Whatever age you are, retirement planning is vital. And that includes deciding where you're going to spend your retirement, either full time, or as a snowbird. Much like Florida, Arizona’s population swells in the winter months. In Lake Havasu City, for instance, the year-round population of 58,000 can nearly double in the winter months.
Many other retirees have settled in Arizona year-round. The nation’s first active adult retirement community sprouted in Youngtown, Ariz., in 1954, and today almost 19% of the state’s 7.3 million residents are 65 and older.
Is Arizona calling to you, too, as you plot your retirement? Here are nine things you should know before deciding to retire in Arizona.
You’ll find plenty of company
Between 2010 and mid-2018, Arizona’s population grew by 12.2%. (By comparison, New York state’s population grew only 0.8%.) And in 2021, Arizona was one of the top states where people 60 and older moved to, according to Smart Asset. The state's net gain of retirees was 25,090.
There are 166 age-restricted retirement communities, some starting as young as 45, across the state. One of the most popular is Sun City in Sun City, Arizona, an age-restricted retirement community for folks 55 and older. It offers seven recreation centers, "one of the highest rates of golf holes per capita of any active adult community in the country," indoor and outdoor swimming pools, restaurants, and fitness centers as well 30 churches, a synagogue, two libraries, a performing arts center, an on-site hospital, and more.
It’s a dry heat
You knew that already, didn’t you?
But perhaps you’ve never really experienced it. “Yes, that ‘dry heat’ thing is real,” says Bob Burwell, a retiree from New York state now living in Mesa. “Even in the low 100s at 8% humidity, it is way more tolerable than 85 degrees with 90% humidity. Once the sun sets, the temperature drops rapidly.”
Annual precipitation ranges from 3 inches in the arid southwest to roughly 40 inches in the mountains of east central Arizona, according to the Arizona State University’s climate office.
“The most obvious reason to retire in Arizona is the beautiful climate,” says Damian Bruno, an affiliate agent with the Sedona–Village of Oak Creek office of Coldwell Banker Residential Brokerage. “However, many do not realize that it is a varied climate, with the northern part of the state receiving four seasons.”
Yes, but those extremes: Arizona, like much of the Southwest and West Coast in the summer of 2023, endured days of record-setting high temperatures.
"God's punished us with a record 62 days with a high over 110 degrees," says Burrell. This summer, the state's capital, Phoenix, hit 110 degrees on 54 days.
And then there's monsoon season, which runs June 15 to Oct. 1. "Predictions call for a more normal Monsoon season. It has rained here 2 times and rains in the mountains are daily. While we need the rain, it does create discomfort — my weather station told me we had 49% humidity at 105 degrees after a 5 minute heavy shower."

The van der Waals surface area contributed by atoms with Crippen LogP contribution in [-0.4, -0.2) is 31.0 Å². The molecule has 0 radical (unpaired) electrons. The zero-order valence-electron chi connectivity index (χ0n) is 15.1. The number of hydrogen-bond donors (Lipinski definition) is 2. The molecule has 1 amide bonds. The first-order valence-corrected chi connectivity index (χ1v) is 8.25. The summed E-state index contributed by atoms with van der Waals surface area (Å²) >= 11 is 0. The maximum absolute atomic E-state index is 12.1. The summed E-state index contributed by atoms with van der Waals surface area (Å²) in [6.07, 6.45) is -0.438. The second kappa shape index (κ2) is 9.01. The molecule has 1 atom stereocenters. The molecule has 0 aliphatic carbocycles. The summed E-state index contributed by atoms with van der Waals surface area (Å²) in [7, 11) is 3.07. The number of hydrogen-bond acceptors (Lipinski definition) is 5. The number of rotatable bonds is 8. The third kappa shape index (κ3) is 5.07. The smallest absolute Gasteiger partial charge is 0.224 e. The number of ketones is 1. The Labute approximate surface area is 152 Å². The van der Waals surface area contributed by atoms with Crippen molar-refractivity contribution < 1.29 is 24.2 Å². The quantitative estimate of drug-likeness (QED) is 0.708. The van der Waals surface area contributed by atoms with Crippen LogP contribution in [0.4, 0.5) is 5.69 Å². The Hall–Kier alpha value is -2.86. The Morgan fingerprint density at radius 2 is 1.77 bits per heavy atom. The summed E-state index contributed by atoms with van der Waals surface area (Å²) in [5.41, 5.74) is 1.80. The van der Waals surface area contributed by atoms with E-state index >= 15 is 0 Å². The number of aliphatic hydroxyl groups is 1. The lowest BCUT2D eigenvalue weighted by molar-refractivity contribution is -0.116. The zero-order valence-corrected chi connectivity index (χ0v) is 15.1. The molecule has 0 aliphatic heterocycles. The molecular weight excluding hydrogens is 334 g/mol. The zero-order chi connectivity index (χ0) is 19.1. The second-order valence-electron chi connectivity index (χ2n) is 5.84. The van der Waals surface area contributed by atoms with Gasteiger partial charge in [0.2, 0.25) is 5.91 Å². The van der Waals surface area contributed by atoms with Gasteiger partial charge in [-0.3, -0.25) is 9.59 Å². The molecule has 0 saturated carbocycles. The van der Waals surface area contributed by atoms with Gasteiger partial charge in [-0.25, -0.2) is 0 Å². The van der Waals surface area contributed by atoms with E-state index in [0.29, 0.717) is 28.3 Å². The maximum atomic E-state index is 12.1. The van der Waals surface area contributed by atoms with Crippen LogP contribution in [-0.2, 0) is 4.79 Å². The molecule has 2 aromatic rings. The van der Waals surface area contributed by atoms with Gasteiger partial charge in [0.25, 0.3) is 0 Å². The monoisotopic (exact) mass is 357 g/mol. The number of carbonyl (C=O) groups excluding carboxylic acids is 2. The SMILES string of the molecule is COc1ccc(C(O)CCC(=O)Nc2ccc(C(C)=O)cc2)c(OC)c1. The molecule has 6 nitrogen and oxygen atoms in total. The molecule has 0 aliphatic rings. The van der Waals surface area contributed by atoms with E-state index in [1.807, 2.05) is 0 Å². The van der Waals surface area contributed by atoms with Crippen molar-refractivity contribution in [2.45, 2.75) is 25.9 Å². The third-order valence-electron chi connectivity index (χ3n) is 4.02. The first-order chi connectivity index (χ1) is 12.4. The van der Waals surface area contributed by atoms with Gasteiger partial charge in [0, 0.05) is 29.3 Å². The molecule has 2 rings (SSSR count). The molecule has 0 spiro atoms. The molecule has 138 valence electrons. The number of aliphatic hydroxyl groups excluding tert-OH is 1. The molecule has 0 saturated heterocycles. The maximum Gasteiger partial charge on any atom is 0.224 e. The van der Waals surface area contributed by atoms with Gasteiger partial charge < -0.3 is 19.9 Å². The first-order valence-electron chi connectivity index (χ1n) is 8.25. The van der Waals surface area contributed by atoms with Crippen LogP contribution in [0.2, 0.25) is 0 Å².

There are many great places to retire
Indeed, the state isn’t one big arid desert. There are a variety of climates that offer seasonal changes.
In 2018, our colleagues at The Kiplinger Letter included Lake Havasu City, located near the border with California, among its list of satellite cities poised for growth. The temperature in Lake Havasu City averages a high of 109°F in July and a low of 42°F in December and January. However, realtor Patty Caperon, an affiliate agent with the Coldwell Banker Residential Brokerage office in Lake Havasu, describes it as a “very laid-back, relaxing city whether you’re having dinner overlooking the channel, a night at Grace Arts Live Theatre or hanging with friends.”
Jim and Molly Pfennig moved to Lake Havasu City from Bozeman, Mont., where Jim was in the construction business. They built a house in the Arizona town after having lived there since 2012. “The town was founded in 1968, so pretty much everyone is from somewhere else originally,” says Jim. “And it’s not lacking for things to do. There’s the lake if you want to boat or ski. In the winter, there are concerts and car shows, something every weekend.”
For an even smaller town, look to Payson (population: 16,516). It’s located in the center of Arizona, a 90-mile drive northeast of Phoenix. At 5,000 feet above sea level, the town’s motto is “Arizona’s Cool Mountain Town.” Active retirees enjoy the surrounding Tonto National Forest for everything from hiking and bird watching to mountain biking and canoeing.
If health care is driving your search, consider Mesa, one of 10 U.S. cities cited by Kiplinger as great places to retire for your health. Mesa got high scores for its proximity to top-rated hospitals, a cost of living that’s lower than the national average and a range of activities for lovers of nature, sports and the arts.
There's lots to do
Retired Arizonans can find plenty to do across the state, says Coldwell Banker’s Caperon.
“There's skiing, professional sports, boating, golfing, hiking, biking, off-roading, sightseeing, fishing. . .” she says.
There’s also the Grand Canyon, of course, and plenty of national parks within driving distance throughout the Southwest. Consider buying a National Parks and Federal Recreational Lands Senior Pass (good for access to the 108 National Park Service sites that charge admission; the majority of the 422 NPS sites are free) if you are 62 or older. Annual passes are $20, and a lifetime pass is $80 per person. (Regular admission to the Grand Canyon, for comparison, is $35 per vehicle for a seven-day pass.)
Baseball fans can enjoy the relaxing atmosphere of Major League Baseball’s “cactus league” across Arizona — spring training for 15 teams in cities such as Phoenix, Tempe, Scottsdale, Surprise, Goodyear and others.
And golfers can tee it up at more than 300 courses across the state, ranked number two (behind only Florida) by Golf.com for “golfiness”—a measure of the quantity and quality of courses, along with the avidness of Arizona golfers.
Gambling and all the entertainment that comes with it is easily accessible in Arizona. The aforementioned Lake Havasu City, home to the transplanted and restored London Bridge, is across the Colorado River from Laughlin, Nevada, and its casinos.